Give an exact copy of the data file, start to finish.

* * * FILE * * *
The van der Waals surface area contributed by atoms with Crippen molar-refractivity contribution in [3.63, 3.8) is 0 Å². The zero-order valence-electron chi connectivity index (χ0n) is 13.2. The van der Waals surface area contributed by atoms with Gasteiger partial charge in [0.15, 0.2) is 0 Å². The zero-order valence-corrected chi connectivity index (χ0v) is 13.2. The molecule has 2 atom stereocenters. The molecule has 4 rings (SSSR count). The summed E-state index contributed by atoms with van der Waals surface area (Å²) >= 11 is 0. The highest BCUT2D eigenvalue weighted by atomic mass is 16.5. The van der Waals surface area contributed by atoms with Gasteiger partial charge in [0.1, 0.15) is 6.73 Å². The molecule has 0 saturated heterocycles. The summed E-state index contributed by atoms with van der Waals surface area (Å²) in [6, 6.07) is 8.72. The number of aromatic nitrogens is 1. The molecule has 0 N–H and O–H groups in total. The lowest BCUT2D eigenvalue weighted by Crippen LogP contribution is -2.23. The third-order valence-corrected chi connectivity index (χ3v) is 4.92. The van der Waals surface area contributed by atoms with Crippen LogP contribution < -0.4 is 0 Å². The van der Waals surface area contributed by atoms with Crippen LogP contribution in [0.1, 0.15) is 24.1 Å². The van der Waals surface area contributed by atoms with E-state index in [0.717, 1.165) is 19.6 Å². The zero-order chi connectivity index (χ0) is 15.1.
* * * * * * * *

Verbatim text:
The van der Waals surface area contributed by atoms with Crippen molar-refractivity contribution in [3.63, 3.8) is 0 Å². The zero-order valence-electron chi connectivity index (χ0n) is 13.2. The van der Waals surface area contributed by atoms with Gasteiger partial charge in [0.15, 0.2) is 0 Å². The zero-order valence-corrected chi connectivity index (χ0v) is 13.2. The molecule has 2 atom stereocenters. The molecule has 4 rings (SSSR count). The summed E-state index contributed by atoms with van der Waals surface area (Å²) >= 11 is 0. The highest BCUT2D eigenvalue weighted by atomic mass is 16.5. The van der Waals surface area contributed by atoms with Gasteiger partial charge in [0.1, 0.15) is 6.73 Å². The molecule has 0 saturated heterocycles. The summed E-state index contributed by atoms with van der Waals surface area (Å²) in [6, 6.07) is 8.72. The number of aromatic nitrogens is 1. The molecule has 0 N–H and O–H groups in total. The lowest BCUT2D eigenvalue weighted by Crippen LogP contribution is -2.23. The third-order valence-corrected chi connectivity index (χ3v) is 4.92. The van der Waals surface area contributed by atoms with Crippen LogP contribution < -0.4 is 0 Å². The van der Waals surface area contributed by atoms with Crippen LogP contribution in [0.1, 0.15) is 24.1 Å². The van der Waals surface area contributed by atoms with E-state index in [0.717, 1.165) is 19.6 Å². The zero-order chi connectivity index (χ0) is 15.1.